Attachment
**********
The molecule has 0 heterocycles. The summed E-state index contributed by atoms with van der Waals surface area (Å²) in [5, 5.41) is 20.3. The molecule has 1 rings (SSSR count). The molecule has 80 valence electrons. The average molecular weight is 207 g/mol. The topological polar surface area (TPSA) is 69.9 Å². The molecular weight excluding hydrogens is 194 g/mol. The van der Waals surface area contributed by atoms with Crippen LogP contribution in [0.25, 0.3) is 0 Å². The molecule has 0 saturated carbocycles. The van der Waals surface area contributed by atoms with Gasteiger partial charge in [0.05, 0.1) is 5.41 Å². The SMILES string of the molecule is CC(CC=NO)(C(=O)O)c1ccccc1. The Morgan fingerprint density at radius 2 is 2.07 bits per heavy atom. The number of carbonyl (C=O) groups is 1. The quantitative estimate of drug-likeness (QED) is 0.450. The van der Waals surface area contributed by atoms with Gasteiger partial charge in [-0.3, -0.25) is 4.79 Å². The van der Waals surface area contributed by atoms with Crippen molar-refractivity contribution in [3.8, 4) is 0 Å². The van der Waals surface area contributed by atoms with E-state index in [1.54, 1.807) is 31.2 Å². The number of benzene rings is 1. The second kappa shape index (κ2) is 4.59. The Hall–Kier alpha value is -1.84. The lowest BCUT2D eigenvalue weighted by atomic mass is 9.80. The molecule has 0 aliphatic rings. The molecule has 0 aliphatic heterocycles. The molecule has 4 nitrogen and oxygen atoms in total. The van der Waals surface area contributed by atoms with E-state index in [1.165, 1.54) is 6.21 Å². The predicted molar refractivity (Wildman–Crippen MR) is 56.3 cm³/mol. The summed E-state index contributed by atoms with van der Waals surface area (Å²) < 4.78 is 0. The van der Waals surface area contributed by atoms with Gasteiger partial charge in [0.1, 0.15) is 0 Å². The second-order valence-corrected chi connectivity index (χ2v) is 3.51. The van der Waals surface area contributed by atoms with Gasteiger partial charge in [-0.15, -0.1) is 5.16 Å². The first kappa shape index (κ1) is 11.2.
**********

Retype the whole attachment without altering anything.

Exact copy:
The molecule has 0 heterocycles. The summed E-state index contributed by atoms with van der Waals surface area (Å²) in [5, 5.41) is 20.3. The molecule has 1 rings (SSSR count). The molecule has 80 valence electrons. The average molecular weight is 207 g/mol. The topological polar surface area (TPSA) is 69.9 Å². The molecular weight excluding hydrogens is 194 g/mol. The van der Waals surface area contributed by atoms with Crippen LogP contribution in [0.25, 0.3) is 0 Å². The molecule has 0 saturated carbocycles. The van der Waals surface area contributed by atoms with Gasteiger partial charge in [0.05, 0.1) is 5.41 Å². The SMILES string of the molecule is CC(CC=NO)(C(=O)O)c1ccccc1. The Morgan fingerprint density at radius 2 is 2.07 bits per heavy atom. The number of carbonyl (C=O) groups is 1. The quantitative estimate of drug-likeness (QED) is 0.450. The van der Waals surface area contributed by atoms with Gasteiger partial charge in [-0.3, -0.25) is 4.79 Å². The van der Waals surface area contributed by atoms with Crippen molar-refractivity contribution in [3.8, 4) is 0 Å². The van der Waals surface area contributed by atoms with E-state index in [1.54, 1.807) is 31.2 Å². The number of benzene rings is 1. The second kappa shape index (κ2) is 4.59. The Hall–Kier alpha value is -1.84. The lowest BCUT2D eigenvalue weighted by atomic mass is 9.80. The molecule has 0 aliphatic rings. The molecule has 0 aliphatic heterocycles. The molecule has 4 nitrogen and oxygen atoms in total. The van der Waals surface area contributed by atoms with E-state index in [1.165, 1.54) is 6.21 Å². The predicted molar refractivity (Wildman–Crippen MR) is 56.3 cm³/mol. The summed E-state index contributed by atoms with van der Waals surface area (Å²) < 4.78 is 0. The van der Waals surface area contributed by atoms with Gasteiger partial charge in [0.1, 0.15) is 0 Å². The second-order valence-corrected chi connectivity index (χ2v) is 3.51. The van der Waals surface area contributed by atoms with Gasteiger partial charge in [-0.15, -0.1) is 5.16 Å². The first kappa shape index (κ1) is 11.2.